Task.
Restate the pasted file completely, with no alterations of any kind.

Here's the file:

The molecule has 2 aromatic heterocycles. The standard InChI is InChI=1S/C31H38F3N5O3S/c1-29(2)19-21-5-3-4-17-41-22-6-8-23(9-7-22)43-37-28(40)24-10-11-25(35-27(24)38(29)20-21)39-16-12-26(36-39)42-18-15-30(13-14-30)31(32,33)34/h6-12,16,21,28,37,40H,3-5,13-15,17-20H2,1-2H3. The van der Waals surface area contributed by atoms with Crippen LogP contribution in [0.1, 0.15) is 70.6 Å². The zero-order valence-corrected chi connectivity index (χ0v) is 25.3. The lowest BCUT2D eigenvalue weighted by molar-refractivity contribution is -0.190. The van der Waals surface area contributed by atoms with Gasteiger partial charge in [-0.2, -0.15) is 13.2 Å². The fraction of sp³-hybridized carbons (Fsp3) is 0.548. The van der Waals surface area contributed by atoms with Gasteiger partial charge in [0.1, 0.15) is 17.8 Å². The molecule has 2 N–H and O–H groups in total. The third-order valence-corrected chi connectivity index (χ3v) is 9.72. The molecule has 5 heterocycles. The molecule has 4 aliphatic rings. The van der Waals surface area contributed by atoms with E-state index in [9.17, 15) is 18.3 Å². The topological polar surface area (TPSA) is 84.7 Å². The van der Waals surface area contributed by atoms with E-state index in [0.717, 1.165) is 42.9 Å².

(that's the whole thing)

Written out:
The molecule has 2 aromatic heterocycles. The standard InChI is InChI=1S/C31H38F3N5O3S/c1-29(2)19-21-5-3-4-17-41-22-6-8-23(9-7-22)43-37-28(40)24-10-11-25(35-27(24)38(29)20-21)39-16-12-26(36-39)42-18-15-30(13-14-30)31(32,33)34/h6-12,16,21,28,37,40H,3-5,13-15,17-20H2,1-2H3. The van der Waals surface area contributed by atoms with Crippen LogP contribution in [0.1, 0.15) is 70.6 Å². The zero-order valence-corrected chi connectivity index (χ0v) is 25.3. The lowest BCUT2D eigenvalue weighted by molar-refractivity contribution is -0.190. The van der Waals surface area contributed by atoms with Gasteiger partial charge in [-0.2, -0.15) is 13.2 Å². The fraction of sp³-hybridized carbons (Fsp3) is 0.548. The van der Waals surface area contributed by atoms with Gasteiger partial charge in [0.1, 0.15) is 17.8 Å². The molecule has 2 N–H and O–H groups in total. The third-order valence-corrected chi connectivity index (χ3v) is 9.72. The molecule has 5 heterocycles. The molecule has 4 aliphatic rings. The van der Waals surface area contributed by atoms with E-state index in [9.17, 15) is 18.3 Å². The topological polar surface area (TPSA) is 84.7 Å². The van der Waals surface area contributed by atoms with E-state index in [0.717, 1.165) is 42.9 Å².